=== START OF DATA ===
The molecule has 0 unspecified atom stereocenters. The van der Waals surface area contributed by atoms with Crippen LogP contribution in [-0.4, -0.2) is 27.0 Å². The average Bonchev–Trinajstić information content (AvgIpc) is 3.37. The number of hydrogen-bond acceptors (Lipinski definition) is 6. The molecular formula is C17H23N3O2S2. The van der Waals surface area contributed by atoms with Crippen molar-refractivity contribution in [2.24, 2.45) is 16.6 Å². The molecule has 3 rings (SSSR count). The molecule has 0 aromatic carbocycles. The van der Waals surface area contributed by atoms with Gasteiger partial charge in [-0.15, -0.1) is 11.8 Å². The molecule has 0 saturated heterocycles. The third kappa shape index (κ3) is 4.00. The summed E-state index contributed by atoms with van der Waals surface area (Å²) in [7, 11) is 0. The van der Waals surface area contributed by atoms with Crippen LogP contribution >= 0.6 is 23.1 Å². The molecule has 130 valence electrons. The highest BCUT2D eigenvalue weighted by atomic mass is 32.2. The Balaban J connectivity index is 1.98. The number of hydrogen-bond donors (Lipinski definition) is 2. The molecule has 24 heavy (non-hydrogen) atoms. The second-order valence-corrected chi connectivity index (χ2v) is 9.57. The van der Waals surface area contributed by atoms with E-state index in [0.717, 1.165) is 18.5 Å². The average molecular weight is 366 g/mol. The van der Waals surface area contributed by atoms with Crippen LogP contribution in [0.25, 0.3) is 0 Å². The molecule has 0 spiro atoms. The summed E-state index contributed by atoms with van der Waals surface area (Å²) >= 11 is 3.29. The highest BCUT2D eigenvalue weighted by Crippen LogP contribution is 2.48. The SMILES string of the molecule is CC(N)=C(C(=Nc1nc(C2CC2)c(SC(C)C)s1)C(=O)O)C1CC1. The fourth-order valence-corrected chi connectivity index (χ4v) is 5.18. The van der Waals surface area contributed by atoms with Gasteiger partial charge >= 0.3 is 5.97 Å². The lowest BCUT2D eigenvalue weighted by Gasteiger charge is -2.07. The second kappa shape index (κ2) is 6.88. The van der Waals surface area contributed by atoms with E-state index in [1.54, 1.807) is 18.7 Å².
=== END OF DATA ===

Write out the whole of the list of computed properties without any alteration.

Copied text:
The molecule has 0 unspecified atom stereocenters. The van der Waals surface area contributed by atoms with Crippen LogP contribution in [-0.4, -0.2) is 27.0 Å². The average Bonchev–Trinajstić information content (AvgIpc) is 3.37. The number of hydrogen-bond acceptors (Lipinski definition) is 6. The molecular formula is C17H23N3O2S2. The van der Waals surface area contributed by atoms with Crippen molar-refractivity contribution in [2.24, 2.45) is 16.6 Å². The molecule has 3 rings (SSSR count). The molecule has 0 aromatic carbocycles. The van der Waals surface area contributed by atoms with Gasteiger partial charge in [-0.15, -0.1) is 11.8 Å². The molecule has 0 saturated heterocycles. The third kappa shape index (κ3) is 4.00. The summed E-state index contributed by atoms with van der Waals surface area (Å²) in [7, 11) is 0. The van der Waals surface area contributed by atoms with Crippen LogP contribution >= 0.6 is 23.1 Å². The molecule has 130 valence electrons. The highest BCUT2D eigenvalue weighted by atomic mass is 32.2. The Balaban J connectivity index is 1.98. The number of hydrogen-bond donors (Lipinski definition) is 2. The molecule has 24 heavy (non-hydrogen) atoms. The second-order valence-corrected chi connectivity index (χ2v) is 9.57. The van der Waals surface area contributed by atoms with E-state index in [0.717, 1.165) is 18.5 Å². The average molecular weight is 366 g/mol. The van der Waals surface area contributed by atoms with Crippen LogP contribution in [0.25, 0.3) is 0 Å². The molecule has 0 spiro atoms. The summed E-state index contributed by atoms with van der Waals surface area (Å²) >= 11 is 3.29. The highest BCUT2D eigenvalue weighted by Crippen LogP contribution is 2.48. The SMILES string of the molecule is CC(N)=C(C(=Nc1nc(C2CC2)c(SC(C)C)s1)C(=O)O)C1CC1. The fourth-order valence-corrected chi connectivity index (χ4v) is 5.18. The van der Waals surface area contributed by atoms with Gasteiger partial charge >= 0.3 is 5.97 Å². The lowest BCUT2D eigenvalue weighted by Gasteiger charge is -2.07. The second kappa shape index (κ2) is 6.88. The van der Waals surface area contributed by atoms with E-state index in [1.54, 1.807) is 18.7 Å².